By US Racing Team
The trophy presented to the winning connections of the Preakness Stakes is known as the Woodlawn Vase and is considered to be the most valuable trophy in sports, and the current appraised value is reported to be in excess of $4 million. Standing 36 inches tall and weighing 400 ounces of solid sterling silver, it was created by Tiffany & Co. in 1860. Though other trophies are reported to be worth more in material, the Woodlawn Vase is virtually priceless due to its rich history.
The base of the Woodlawn Vase is 13 inches in diameter, sitting on a cross and adorned with horseshoes, a saddle, whip and rider’s cap. Engraved on it are also a field with a fence, a stallion, mare and a foal, and also a “bulletin” on which the rules of the race are presented. The centerpiece bowl is fourteen inches above the base, and fourteen inches in diameter, and has four shields — one a picture of a race horse, another a representation of Woodlawn Race Course (an now defunct facility in eastern Louisville), another is a blank for the history of the winners, and the other also blank for a portrait of the winner. Between the shields are four “figures of victory” in frosted silver, all holding wreaths in each hand. Seven inches above the bowl is a circular ornament nine inches in diameter with the portraits of eight officers of the Woodlawn Race Course Association engraved on it. On top sits a full figure of the horse Lexington and his jockey.
The Woodlawn Vase carries a great deal of history. During the Civil War, when competitive racing was put on hold, the Woodlawn Vase was buried to keep it from being discovered and melted into shot. It was disinterred when the race resumed in 1866.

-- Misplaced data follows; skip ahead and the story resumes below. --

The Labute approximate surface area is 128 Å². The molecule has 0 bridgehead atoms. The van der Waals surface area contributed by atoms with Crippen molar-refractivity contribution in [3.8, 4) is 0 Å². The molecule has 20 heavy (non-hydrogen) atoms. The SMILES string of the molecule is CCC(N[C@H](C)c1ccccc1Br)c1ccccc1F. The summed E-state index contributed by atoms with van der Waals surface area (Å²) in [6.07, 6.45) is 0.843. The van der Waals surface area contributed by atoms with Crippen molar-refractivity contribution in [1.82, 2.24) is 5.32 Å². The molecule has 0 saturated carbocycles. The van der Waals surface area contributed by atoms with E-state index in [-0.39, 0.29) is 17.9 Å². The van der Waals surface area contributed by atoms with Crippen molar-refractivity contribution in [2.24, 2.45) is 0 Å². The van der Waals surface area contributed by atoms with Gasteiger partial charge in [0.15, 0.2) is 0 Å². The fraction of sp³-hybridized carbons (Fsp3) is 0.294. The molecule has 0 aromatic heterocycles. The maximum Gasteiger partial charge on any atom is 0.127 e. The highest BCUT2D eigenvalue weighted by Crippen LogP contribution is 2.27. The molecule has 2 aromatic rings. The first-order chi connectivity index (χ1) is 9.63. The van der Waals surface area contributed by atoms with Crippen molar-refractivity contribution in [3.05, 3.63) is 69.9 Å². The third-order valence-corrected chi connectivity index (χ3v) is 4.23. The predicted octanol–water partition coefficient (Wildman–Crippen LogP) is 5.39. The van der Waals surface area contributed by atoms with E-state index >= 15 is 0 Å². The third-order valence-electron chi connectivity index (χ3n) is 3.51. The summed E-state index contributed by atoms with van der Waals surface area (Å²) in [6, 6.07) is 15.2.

The vase was first awarded in 1861 to a stakes-winning mare named Mollie Jackson at Churchill Downs in Louisville. In 1917, the Woodlawn Vase became the official trophy for the winner of the second jewel of the Triple Crown and was awarded Preakness winner Kalitan for the first time. The old tradition of allowing the owner to keep the trophy for a year following a win lasted until 1953, when the wife of Native Dancer’s owner, Jeanne Murray Vanderbilt (Alfred Gwynne Vanderbilt) declined to take annual possession of the trophy because of its monetary and sentimental value to the sport. In every year that has followed the winning owner of the horse that won The Preakness Stakes was no longer allowed to keep the trophy for the year.
Now the original trophy is kept at the Baltimore Museum of Art in Maryland and brought to the Preakness Stakes each year escorted by Maryland Army National Guard Soldiers and Air National Guard Airmen in their dress uniforms donning white gloves for proper care during transportation to the “Old Hilltop’s” cupola winner’s circle for the presentation ceremony. The winning connections receive replicas to keep.
|1||National Treasure||4-1||John Velazquez||Steven M. Asmussen|
|2||Chase The Chaos||50-1||Sheldon Russell||Ed Moger Jr.|
|3||Mage||8-5||Javier Castellano||Gustavo Delgado|
|4||Coffeewithchris||20-1||Jaime Rodriguez||John E. Salzman Jr.|
|5||Red Route One||10-1||Joel Rosario||Steven M. Asmussen|
|6||Perform||15-1||Feargal Lynch||Claude R. McGaughey III|
|7||Blazing Sevens||6-1||Irad Ortiz Jr.||Chad C. Brown|
|8||First Mission||5-2||Luis Saez||Brad H. Cox|
The writing team at US Racing is comprised of both full-time and part-time contributors with expertise in various aspects of the Sport of Kings.